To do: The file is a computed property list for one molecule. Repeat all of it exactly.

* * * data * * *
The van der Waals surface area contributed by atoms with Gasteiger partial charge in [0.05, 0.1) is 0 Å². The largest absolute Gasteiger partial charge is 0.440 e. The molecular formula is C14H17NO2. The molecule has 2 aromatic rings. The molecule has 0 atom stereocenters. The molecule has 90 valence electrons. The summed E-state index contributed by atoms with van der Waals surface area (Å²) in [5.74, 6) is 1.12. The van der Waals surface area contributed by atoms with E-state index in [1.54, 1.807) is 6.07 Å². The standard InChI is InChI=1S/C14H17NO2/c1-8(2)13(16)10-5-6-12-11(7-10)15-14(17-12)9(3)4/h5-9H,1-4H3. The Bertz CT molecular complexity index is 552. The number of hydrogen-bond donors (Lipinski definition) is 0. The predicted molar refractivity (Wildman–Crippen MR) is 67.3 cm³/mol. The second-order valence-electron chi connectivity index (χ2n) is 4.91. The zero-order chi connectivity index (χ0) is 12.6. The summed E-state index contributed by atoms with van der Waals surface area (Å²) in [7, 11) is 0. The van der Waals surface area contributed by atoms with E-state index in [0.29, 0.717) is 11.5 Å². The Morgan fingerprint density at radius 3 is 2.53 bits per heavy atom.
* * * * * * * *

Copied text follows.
The van der Waals surface area contributed by atoms with Gasteiger partial charge in [0.05, 0.1) is 0 Å². The largest absolute Gasteiger partial charge is 0.440 e. The molecular formula is C14H17NO2. The molecule has 2 aromatic rings. The molecule has 0 atom stereocenters. The molecule has 90 valence electrons. The summed E-state index contributed by atoms with van der Waals surface area (Å²) in [5.74, 6) is 1.12. The van der Waals surface area contributed by atoms with E-state index in [1.54, 1.807) is 6.07 Å². The standard InChI is InChI=1S/C14H17NO2/c1-8(2)13(16)10-5-6-12-11(7-10)15-14(17-12)9(3)4/h5-9H,1-4H3. The Bertz CT molecular complexity index is 552. The number of hydrogen-bond donors (Lipinski definition) is 0. The predicted molar refractivity (Wildman–Crippen MR) is 67.3 cm³/mol. The second-order valence-electron chi connectivity index (χ2n) is 4.91. The zero-order chi connectivity index (χ0) is 12.6. The summed E-state index contributed by atoms with van der Waals surface area (Å²) in [7, 11) is 0. The van der Waals surface area contributed by atoms with E-state index in [0.29, 0.717) is 11.5 Å². The Morgan fingerprint density at radius 3 is 2.53 bits per heavy atom.